Ang still optimistic about Bulacan ecozone

Published July 4, 2022, 2:56 PM

by Emmie V. Abadilla

San Miguel Corporation (SMC) President and Chief Executive Officer Ramon S. Ang said that if all the issues raised in President Ferdinand Marcos Jr.’s veto could be addressed, the full potential of the Bulacan Airport Economic Zone to generate over $200 billion in export revenues annually, could still be realized.

Ang issued this statement Monday, July 4, following the President’s veto on House Bill 7575, “An Act Establishing the Bulacan Airport City Special Economic Zone and Freeport”. “We respect and abide by the government’s decision,” according to Ang’s statement.

The long-term benefits to the country of the ecozone would far outweigh and outnumber any supposed “losses” due to the grant of incentives to potential investors, the SMC executive underscored.

“Regardless of the outcome of any further government review or action on the ecozone, SMC remains fully committed to continuing on its path of growth through nation-building, and building the NMIA,” Ang pledged.

“We are eager to continue working with government, and play an active role in helping our country reach its goals — as we have faithfully and consistently done,” he added.

SMC is fully financing and building the P740 -billion New Manila International Airport (NMIA) project in Bulacan.

If approved, the Bulacan economic zone will be managed by the Philippine government, he pointed out.

Any tax incentives to be given to investors will still pass the Department of Finance’s Fiscal Incentives Review Board (FIRB) review and approval process, to ensure these are aligned with the CREATE Law.

RAMON-ANG

The CREATE Law was enacted to provide relief to foreign and local corporations already doing business in the Philippines, in light of the pandemic.

“Among our plans for the ecozone is to help create science and technology export hubs with the cheapest logistics cost, because these will be close to the airport and seaport,” Ang explained.

“We are looking to attract world-class semiconductor manufacturers, battery power storage system manufacturers, electric vehicle makers, and even modular nuclear power assemblies and other new and emerging tech industries. These industries alone will add some US$200 billion in annual exports—a big boost to our GDP,” he reiterated.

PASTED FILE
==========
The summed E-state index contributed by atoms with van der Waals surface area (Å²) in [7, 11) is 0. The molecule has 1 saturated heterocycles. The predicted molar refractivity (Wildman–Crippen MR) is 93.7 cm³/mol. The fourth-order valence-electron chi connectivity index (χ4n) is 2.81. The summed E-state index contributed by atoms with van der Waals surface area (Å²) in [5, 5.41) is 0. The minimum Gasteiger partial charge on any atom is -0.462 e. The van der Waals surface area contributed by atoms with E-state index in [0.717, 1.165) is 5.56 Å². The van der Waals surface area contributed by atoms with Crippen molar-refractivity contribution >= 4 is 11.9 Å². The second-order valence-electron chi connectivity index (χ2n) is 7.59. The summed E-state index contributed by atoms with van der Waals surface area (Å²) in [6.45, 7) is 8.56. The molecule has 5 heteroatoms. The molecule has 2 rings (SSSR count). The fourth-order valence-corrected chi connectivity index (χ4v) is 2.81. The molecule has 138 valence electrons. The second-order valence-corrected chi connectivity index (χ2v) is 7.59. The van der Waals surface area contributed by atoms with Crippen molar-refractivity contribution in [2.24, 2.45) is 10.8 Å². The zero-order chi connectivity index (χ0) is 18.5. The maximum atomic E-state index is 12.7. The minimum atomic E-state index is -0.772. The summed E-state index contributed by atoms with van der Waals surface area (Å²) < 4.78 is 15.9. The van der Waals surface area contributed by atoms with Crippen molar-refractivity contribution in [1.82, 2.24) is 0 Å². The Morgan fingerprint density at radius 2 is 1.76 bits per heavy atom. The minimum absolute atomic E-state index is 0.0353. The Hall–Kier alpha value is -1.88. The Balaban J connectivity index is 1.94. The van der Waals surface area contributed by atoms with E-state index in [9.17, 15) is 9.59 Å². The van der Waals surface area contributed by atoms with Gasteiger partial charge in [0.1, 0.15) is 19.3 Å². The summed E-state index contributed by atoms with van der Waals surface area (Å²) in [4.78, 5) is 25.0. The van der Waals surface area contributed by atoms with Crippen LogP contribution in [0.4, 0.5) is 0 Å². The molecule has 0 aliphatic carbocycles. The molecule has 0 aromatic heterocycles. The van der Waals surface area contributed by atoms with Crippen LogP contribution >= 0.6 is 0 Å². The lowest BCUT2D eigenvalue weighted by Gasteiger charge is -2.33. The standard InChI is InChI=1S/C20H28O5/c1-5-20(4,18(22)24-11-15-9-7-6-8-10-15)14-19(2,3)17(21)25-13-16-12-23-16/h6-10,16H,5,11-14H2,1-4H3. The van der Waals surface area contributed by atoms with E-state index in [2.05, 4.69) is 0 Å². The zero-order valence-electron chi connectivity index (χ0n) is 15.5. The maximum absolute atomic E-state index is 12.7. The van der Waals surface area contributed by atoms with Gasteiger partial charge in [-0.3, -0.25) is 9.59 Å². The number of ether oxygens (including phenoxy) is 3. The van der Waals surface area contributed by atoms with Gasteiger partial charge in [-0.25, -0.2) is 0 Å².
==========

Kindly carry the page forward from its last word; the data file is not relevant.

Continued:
The benefits include hundreds of thousands of new jobs to be generated, which will benefit the next and future generations of young Filipino graduates, professionals, and skilled workers.

Ang also addressed the issue of NMIA being close to the Clark Airport, which was mentioned in the veto and was initially raised by the DoF under the previous administration, which said NMIA would “compete” with Clark International Airport.

Apart from the considerable distance between the two airports—Clark is approximately some 100 kilometers from Metro Manila—large and progressive cities all over the world employ a multiple airport strategy, such as Tokyo and New York, among others.

Anticipating the long-term population and economic growth of Metro Manila and Luzon provinces in the next 20-30 years, and taking into consideration the limited expansion opportunities for the current gateway, Ninoy Aquino International Airport (NAIA)—which only has space for one runway operating at any given time, compared to NMIA’s four parallel runways—-the country would need several airports to efficiently serve Filipinos, tourists, and industries, Ang added.

“What we don’t want is to repeat the mistakes of the past where we were not quick enough to develop new infrastructure, giving rise to overcapacity and congestion on our aging roads, ports, and other facilities, and even in our skies,” he elaborated.

“Temporary fixes will not do anymore. We are building for the future, with a clear vision of a fully-developed and progressive Philippines.”

 
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